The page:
“Mike’s just done a phenomenal job,” added Dupree. “He didn’t want to rebuild the old Full Throttle because that was a moment in time that you’ll never recapture. So he started a new legacy with the theme of the new place which is ‘What Made America Great.’ So you walk in there and see all the equipment from the industrial revolution and big pieces of machinery that have been turned into bars and stages for the girls to dance on. It’s an amazing concept he had and it turned out really great.”

The new Full Throttle Saloon features 300 cabins, 1,000 RV hook-ups, and acres and acres of tent camping. It’s got a dirt track where Billy Lane holds his Sons of Speed vintage motorcycle races. A carousel of big name acts perform on its stage throughout the week, and it continues to be a big top of adult entertainment for rallygoers. The Full Throttle is the “Official Campground of Harley-Davidson,” the “Official Campground of the Sturgis Rally,” and the “Official Campground of Wounded Warrior Project.”

“We have 50 wounded warriors who came and stayed with us last year. They found a home at the Full Throttle Saloon’s Pappy Hoel Campground and we’re hosting upwards of 100 of them this year,” said Dupree.

While the Full Throttle Saloon has seen its share of ups and downs, one thing that’s remained constant is Ballard and Dupree’s friendship.

“We’re like brothers,” said Ballard, who recognized something special early on in their relationship. “We were headed to Daytona Bike Week and me and a couple of my buddies stopped in Atlanta to see him. It was in the early years and I’d never been to his house,” said Ballard. “This was almost 20 years ago. So he had a computer there, and this was before even fax machines were really happening, but he had this old computer. He had this big long list on the computer and I said “What is all that?” “And Jesse goes, “Well, ever since I started touring, I’ve kept up with every DJ, every jock at every radio station in the country. And I’ve kept up with every program director and I have all of them in my database. I’ve got their birth dates and every time one of them has a birthday coming up, I shoot them a present and let them know I’m thinking about them and they’re my friends. That’s what kept Jackyl alive. I can roll into these cities and the doors wide open for me to come get on the radio and give me a forum.” “I never saw anybody doing that kind of stuff back then and I latched onto that pretty quick. He’s got it together,” Ballard said.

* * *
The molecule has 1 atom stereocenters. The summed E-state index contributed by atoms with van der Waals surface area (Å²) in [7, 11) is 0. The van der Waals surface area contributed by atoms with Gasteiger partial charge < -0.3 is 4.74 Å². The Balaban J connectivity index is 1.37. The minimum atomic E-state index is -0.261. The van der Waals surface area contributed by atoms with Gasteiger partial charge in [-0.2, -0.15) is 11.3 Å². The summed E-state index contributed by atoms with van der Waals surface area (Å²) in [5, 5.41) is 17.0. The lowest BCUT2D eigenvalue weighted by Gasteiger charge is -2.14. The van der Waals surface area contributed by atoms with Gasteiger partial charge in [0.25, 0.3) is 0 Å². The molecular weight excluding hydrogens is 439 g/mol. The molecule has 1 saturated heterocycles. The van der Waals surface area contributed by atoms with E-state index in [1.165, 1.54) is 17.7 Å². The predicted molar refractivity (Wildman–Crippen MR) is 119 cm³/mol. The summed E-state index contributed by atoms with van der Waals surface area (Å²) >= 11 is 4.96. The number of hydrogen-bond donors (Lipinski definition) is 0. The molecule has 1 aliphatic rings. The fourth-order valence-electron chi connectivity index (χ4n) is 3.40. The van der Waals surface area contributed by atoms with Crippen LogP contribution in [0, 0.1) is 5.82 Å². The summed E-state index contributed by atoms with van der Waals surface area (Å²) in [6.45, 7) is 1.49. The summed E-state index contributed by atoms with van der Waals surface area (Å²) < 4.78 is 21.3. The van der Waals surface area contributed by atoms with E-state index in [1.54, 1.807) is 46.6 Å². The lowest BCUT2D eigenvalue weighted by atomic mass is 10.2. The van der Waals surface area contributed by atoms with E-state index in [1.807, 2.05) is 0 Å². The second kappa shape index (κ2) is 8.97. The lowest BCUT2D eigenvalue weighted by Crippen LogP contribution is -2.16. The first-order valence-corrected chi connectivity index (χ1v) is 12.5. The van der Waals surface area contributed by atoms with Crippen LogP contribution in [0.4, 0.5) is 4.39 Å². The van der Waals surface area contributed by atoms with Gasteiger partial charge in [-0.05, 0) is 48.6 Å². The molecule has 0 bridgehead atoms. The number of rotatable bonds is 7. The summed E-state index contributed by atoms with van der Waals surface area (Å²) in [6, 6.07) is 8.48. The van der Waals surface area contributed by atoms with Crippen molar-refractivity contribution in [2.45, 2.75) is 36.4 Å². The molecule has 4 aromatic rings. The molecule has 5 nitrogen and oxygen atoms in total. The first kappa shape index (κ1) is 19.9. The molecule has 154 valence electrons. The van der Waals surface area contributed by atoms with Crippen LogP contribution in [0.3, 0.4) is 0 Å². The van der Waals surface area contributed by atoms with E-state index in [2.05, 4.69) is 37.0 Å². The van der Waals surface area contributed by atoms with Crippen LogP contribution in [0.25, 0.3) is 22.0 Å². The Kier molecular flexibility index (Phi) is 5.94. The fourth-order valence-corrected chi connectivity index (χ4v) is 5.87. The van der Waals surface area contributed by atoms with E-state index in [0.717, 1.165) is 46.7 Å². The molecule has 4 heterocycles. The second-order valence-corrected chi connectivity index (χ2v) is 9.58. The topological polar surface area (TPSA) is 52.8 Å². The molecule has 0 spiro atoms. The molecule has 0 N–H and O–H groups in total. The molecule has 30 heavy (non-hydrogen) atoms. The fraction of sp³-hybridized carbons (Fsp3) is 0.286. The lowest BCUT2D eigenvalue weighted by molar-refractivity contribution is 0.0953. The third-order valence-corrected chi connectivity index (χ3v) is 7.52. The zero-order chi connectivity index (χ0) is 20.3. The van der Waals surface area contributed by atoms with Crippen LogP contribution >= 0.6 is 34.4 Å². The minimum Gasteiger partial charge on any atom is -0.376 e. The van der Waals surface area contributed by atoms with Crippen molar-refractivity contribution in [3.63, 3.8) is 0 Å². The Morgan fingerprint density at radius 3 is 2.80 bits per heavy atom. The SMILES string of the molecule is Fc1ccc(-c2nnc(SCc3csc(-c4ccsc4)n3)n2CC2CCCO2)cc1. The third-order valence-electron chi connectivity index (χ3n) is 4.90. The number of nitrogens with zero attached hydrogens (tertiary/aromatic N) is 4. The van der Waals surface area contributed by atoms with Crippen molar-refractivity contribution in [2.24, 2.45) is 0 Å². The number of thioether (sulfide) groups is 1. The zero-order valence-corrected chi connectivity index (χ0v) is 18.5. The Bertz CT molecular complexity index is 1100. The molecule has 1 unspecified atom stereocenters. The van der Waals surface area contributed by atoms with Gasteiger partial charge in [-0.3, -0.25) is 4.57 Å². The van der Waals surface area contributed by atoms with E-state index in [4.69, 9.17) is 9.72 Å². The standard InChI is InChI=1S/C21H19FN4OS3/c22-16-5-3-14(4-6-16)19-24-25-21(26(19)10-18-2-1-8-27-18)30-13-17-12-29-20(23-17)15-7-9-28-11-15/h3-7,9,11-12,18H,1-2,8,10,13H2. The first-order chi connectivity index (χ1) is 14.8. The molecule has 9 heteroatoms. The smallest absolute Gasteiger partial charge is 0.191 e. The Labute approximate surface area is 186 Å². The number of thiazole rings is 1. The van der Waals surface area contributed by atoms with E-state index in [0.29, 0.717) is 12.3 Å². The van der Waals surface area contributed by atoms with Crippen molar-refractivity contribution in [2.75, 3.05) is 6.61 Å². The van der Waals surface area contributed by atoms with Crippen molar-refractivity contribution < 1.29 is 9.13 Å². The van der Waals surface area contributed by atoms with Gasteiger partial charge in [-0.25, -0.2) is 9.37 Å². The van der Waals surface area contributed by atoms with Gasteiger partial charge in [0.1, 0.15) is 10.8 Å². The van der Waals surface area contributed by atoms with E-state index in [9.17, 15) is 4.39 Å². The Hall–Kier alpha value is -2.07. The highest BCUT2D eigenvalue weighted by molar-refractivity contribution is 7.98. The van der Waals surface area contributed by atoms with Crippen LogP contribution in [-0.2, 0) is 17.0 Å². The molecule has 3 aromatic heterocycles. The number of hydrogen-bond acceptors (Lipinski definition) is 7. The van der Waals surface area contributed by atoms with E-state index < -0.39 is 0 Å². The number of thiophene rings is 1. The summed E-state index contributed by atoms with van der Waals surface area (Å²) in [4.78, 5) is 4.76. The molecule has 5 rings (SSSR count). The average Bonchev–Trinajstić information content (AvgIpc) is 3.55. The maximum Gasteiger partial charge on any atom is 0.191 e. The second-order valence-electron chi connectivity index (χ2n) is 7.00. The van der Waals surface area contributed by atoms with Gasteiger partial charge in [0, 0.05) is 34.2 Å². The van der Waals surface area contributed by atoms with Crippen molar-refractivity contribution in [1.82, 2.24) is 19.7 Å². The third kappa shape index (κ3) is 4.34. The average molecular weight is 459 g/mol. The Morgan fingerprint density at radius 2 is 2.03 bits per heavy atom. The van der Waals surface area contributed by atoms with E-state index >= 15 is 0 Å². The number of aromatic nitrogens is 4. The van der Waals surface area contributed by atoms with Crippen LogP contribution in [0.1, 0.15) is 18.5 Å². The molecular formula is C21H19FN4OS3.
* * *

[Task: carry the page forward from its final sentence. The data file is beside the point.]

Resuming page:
Jesse and Michael Ballard aren’t only business partners who run the Full Throttle Saloon, they’re also best buddies with a friendship that’s 20 years strong.

Together is right. Dupree and Jackyl have been packin’ houses for 28 years now. In addition to being part owner of the Full Throttle Saloon, he also runs the aforementioned Mighty Loud Enterprises, another company called American Outlaw Spirits, and has been awarded five patents for his data management platform called Mixer that collects music and market research from listeners in real-time. The platform helps media outlets target their programming. With that much on his plate, it’d be easy to get overwhelmed. That’s where his Harley-Davidson comes in handy. Throttle therapy always has a way of melting troubles away.

Photos Courtesy of Mighty Loud Enterprises